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Mindset Matters

Rachel Bishop transformed her doctorate degree in materials science into a successful global business career.

As a materials science graduate student in the late 1990s, Rachel Bishop (PhD '01) didn't find immediate success. When she performed the initial oxidation testing for her dissertation—an investigation into how changes in alloy composition would affect the oxidation of niobium-based super-alloys—Bishop's first several dozen samples disintegrated into powder in the oven.

"Catastrophic and demoralizing" is how Bishop described that experience. "I had no choice but to dig in and go to the extremes on different variables. It was the only way to get on the path toward a solution."

Rachel Bishop (PhD '01)

For ideas, Bishop tapped her doctoral adviser, Professor Greg Olson, as well as her lab mates. She continued experimenting and reflecting on results. She learned to trust her scientific instinct. Slowly, she made progress, tuning the time, temperature, and heat to increasingly precise levels. Her experiments would ultimately have implications for the performance of combustion engines in aircraft.

Bishop says her five years as a Northwestern PhD student ignited a deeper love for discovery, more intense curiosity, and, above all, earnest self-belief in her ability to unlock solutions. "A PhD is really a degree in persistence because you have to keep hitting at a specific problem and enter the unknown," she says. "It's unnerving, but necessary."

Such persistence has powered Bishop's career over the past 22 years. In her first professional role at McKinsey & Company, Bishop recalls working with a car wheel manufacturer on the cliff of bankruptcy.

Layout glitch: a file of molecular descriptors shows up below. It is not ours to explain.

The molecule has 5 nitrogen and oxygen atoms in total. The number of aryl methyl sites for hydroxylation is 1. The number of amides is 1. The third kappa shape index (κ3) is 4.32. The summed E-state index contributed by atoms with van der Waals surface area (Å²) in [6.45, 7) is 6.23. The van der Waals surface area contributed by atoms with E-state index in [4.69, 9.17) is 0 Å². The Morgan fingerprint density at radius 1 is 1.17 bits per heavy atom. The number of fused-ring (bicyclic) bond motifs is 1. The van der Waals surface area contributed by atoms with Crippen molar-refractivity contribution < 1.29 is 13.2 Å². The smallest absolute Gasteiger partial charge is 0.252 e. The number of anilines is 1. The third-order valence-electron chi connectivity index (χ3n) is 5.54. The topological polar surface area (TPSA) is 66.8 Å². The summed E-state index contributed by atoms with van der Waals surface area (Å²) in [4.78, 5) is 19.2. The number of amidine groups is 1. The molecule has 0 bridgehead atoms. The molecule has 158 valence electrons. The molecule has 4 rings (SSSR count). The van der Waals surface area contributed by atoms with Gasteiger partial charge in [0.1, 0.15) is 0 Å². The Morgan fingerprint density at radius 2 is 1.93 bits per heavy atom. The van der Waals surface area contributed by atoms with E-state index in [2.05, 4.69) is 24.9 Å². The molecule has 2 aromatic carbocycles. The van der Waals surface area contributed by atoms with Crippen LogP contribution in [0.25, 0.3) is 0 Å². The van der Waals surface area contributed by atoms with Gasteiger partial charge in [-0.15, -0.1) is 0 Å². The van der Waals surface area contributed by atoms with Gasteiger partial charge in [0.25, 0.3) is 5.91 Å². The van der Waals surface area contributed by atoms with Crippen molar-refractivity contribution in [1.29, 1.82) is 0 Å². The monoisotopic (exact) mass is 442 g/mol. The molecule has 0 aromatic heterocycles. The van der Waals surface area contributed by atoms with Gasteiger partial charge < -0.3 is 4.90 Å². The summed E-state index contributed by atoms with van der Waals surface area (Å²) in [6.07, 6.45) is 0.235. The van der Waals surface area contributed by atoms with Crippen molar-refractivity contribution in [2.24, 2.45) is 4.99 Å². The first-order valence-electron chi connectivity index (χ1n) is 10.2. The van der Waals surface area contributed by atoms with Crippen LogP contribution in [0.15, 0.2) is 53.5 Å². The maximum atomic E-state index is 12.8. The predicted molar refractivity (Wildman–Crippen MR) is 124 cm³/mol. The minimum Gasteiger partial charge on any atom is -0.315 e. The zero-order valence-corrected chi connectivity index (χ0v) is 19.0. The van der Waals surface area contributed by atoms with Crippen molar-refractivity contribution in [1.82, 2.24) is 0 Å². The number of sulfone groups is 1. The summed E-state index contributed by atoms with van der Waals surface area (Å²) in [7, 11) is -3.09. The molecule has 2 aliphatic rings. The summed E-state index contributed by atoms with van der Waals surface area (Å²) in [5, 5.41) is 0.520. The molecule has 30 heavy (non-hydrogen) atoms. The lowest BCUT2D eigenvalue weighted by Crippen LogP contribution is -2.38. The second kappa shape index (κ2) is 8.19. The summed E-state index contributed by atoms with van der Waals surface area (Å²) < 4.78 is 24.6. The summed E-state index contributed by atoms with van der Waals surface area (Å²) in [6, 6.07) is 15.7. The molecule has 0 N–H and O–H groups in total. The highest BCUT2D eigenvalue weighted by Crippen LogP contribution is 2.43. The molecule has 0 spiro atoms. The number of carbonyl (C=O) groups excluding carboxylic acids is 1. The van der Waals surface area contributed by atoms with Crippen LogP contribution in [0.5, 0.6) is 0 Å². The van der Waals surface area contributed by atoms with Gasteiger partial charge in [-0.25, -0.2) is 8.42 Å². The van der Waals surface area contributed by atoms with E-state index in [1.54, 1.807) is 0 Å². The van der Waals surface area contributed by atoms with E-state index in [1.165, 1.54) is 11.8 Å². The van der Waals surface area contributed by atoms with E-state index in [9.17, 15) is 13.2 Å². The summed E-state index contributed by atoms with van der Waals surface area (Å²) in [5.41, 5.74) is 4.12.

Blending analysis, facts, scientific insights, and copious amounts of persistence, she presented solutions to improve the manufacturing plant's efficiency and production, which helped spark a business turnaround.

"If you can be relentless in attacking a problem, you can crack the code," she says.

Bishop carried that determined spirit into subsequent professional adventures. At Walgreens, she created new workflows and operating procedures to extract greater profitability at the chain's retail stores. At TreeHouse Foods, a leader in private-label snacks and beverages, she incorporated acquired businesses in the snack, nut, and soup categories into one cohesive, streamlined operation.

But it’s the mindset I developed as a PhD student that really matters. I know the solution is there, and we’re going to find it.

Rachel Bishop

Since February 2019, Bishop has served as president of tableware for Reynolds Consumer Products, a job that includes overseeing the well-known Hefty brand. With full responsibility for business performance, Bishop directs a team of some 700 employees involved in areas such as manufacturing operations, sales, marketing, and new product development.

Among her biggest tasks today is shepherding the creation of more sustainable tableware products. The complex charge requires Bishop to dive deep into business areas like raw materials and importing, which returns Bishop to her academic roots in materials science and engineering.

"Strangely, it's the closest I've ever been to my PhD degree as a professional," she says. "But it's the mindset I developed as a PhD student that really matters. I know the solution is there, and we're going to find it."